ModBac provides a framework to accredit not only high standards and knowledge, but also the application of that knowledge and development of skills in real-life contexts. “The existing position is highly confusing for employers, due to performance measures,” says Frank.
“As someone who was a head teacher, I have sympathy for them, what with diploma this, that worth three GCSEs – and so on. It is tempting to always revert to the yardstick you understand – basic GCSEs – and then the system becomes self-perpetuating.”
ModBac identifies seven areas of learning and achievement that build competence and character, thereby leading to a whole education experience.
These are: IT/computing; foreign language/international; enterprise/financial capability; work experience/careers education; community/citizenship; personal challenge; and extended project.
Both existing academic attainment through the curriculum and external informal learning are recognised within this – for example, skills gained through belonging to the Scouts or through competitive sport.
The benefit to employers is visibility of school leavers’ overall skills and development. For example, the skills passport element takes in self-management, problem-solving, working with others, presentation and discussion, among other areas.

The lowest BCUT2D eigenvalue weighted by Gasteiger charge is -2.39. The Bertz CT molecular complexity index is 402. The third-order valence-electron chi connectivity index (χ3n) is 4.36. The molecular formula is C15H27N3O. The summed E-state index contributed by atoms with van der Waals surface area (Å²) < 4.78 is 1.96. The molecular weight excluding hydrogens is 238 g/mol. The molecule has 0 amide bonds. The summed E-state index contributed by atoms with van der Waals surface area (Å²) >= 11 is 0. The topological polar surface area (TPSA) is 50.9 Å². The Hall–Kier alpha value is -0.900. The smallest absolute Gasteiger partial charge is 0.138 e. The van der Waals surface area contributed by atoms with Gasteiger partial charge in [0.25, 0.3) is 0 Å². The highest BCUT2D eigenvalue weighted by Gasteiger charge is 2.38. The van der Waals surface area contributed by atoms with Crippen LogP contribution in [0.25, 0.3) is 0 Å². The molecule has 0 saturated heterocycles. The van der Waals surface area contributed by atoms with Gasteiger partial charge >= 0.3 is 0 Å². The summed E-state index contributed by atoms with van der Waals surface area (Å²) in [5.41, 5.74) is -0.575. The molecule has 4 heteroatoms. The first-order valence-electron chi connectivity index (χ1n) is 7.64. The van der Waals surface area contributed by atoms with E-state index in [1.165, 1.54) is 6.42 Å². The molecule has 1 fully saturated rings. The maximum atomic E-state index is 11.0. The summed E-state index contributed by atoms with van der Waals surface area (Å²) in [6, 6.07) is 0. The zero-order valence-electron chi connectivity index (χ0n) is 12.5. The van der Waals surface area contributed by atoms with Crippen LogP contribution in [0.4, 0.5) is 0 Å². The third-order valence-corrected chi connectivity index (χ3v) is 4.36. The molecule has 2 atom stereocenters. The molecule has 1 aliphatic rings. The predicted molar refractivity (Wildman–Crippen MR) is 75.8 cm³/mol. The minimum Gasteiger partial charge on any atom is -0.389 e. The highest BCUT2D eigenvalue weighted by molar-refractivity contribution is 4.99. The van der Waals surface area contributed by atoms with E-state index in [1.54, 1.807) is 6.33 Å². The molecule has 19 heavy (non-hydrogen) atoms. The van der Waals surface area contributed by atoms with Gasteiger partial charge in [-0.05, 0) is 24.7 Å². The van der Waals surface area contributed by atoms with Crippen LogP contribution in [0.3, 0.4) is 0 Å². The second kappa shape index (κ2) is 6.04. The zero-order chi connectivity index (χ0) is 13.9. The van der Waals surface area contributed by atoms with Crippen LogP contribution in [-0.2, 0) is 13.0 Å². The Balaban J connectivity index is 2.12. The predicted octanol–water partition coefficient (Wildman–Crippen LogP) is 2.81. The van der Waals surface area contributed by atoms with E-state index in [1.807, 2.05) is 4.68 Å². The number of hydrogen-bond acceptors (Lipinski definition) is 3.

Schools register learners with the programme and this opens a web-based transcript. This keeps a record of qualifications completed and grades achieved, but also enables learners to upload evidence of their wider learning and participation.
The learner ends up with a certificate that shows all the achievements. Each certificate will feature a unique QR code that, when scanned, links to a secure website holding all the details of the learner’s qualifications, skills and wider achievement.
“This saves time for employers and gives them a standardised overview of attainment, plus a rounded view of the child,” explains Frank. “It is like an electronic CV that has already been securely verified by the school.”
Asdan launches ModBac next week with a pilot group of schools. “It is a movement. You don’t have to do it,” says Frank. “But everything we have done to design the ModBac is there to help children achieve more through a transparent portfolio of evidence of their skills. It helps to redefine what success looks like and we hope businesses give it a chance.”